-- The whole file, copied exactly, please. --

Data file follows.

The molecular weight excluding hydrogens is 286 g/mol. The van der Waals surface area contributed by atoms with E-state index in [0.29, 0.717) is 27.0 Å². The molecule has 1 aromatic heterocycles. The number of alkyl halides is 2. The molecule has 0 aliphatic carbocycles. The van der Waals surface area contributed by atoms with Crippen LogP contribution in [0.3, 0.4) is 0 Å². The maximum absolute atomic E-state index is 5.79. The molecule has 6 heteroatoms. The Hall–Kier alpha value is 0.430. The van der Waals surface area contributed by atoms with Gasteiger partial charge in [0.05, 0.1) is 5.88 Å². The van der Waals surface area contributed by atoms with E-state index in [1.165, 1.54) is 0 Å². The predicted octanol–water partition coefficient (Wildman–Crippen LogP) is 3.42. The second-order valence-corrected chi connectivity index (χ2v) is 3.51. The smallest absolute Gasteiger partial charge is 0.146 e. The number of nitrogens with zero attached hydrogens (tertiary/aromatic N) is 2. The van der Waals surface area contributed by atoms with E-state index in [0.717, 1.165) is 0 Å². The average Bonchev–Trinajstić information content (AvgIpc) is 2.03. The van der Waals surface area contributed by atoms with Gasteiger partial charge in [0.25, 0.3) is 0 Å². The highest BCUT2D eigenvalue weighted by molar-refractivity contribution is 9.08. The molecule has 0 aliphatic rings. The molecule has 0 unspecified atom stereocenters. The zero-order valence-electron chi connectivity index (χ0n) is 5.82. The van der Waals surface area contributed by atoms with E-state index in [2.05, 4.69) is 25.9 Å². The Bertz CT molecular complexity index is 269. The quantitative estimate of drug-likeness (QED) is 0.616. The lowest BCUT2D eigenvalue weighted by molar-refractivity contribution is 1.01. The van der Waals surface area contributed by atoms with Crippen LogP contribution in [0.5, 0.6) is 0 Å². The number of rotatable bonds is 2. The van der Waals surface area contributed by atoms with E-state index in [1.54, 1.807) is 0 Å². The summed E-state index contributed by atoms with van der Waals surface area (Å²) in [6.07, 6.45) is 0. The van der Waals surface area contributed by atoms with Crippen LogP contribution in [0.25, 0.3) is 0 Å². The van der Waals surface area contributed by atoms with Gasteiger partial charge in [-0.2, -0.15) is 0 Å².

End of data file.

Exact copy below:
The molecular weight excluding hydrogens is 286 g/mol. The van der Waals surface area contributed by atoms with E-state index in [0.29, 0.717) is 27.0 Å². The molecule has 1 aromatic heterocycles. The number of alkyl halides is 2. The molecule has 0 aliphatic carbocycles. The van der Waals surface area contributed by atoms with Crippen LogP contribution in [0.3, 0.4) is 0 Å². The maximum absolute atomic E-state index is 5.79. The molecule has 6 heteroatoms. The Hall–Kier alpha value is 0.430. The van der Waals surface area contributed by atoms with Gasteiger partial charge in [0.05, 0.1) is 5.88 Å². The van der Waals surface area contributed by atoms with E-state index in [1.165, 1.54) is 0 Å². The predicted octanol–water partition coefficient (Wildman–Crippen LogP) is 3.42. The second-order valence-corrected chi connectivity index (χ2v) is 3.51. The smallest absolute Gasteiger partial charge is 0.146 e. The number of nitrogens with zero attached hydrogens (tertiary/aromatic N) is 2. The van der Waals surface area contributed by atoms with E-state index in [0.717, 1.165) is 0 Å². The average Bonchev–Trinajstić information content (AvgIpc) is 2.03. The van der Waals surface area contributed by atoms with Gasteiger partial charge in [0.25, 0.3) is 0 Å². The highest BCUT2D eigenvalue weighted by molar-refractivity contribution is 9.08. The molecule has 0 aliphatic rings. The molecule has 0 unspecified atom stereocenters. The zero-order valence-electron chi connectivity index (χ0n) is 5.82. The van der Waals surface area contributed by atoms with E-state index in [2.05, 4.69) is 25.9 Å². The Bertz CT molecular complexity index is 269. The quantitative estimate of drug-likeness (QED) is 0.616. The lowest BCUT2D eigenvalue weighted by molar-refractivity contribution is 1.01. The van der Waals surface area contributed by atoms with Crippen LogP contribution in [0.5, 0.6) is 0 Å². The number of rotatable bonds is 2. The van der Waals surface area contributed by atoms with E-state index in [1.54, 1.807) is 0 Å². The summed E-state index contributed by atoms with van der Waals surface area (Å²) in [6.07, 6.45) is 0. The van der Waals surface area contributed by atoms with Crippen LogP contribution in [0.25, 0.3) is 0 Å². The van der Waals surface area contributed by atoms with Gasteiger partial charge in [-0.2, -0.15) is 0 Å².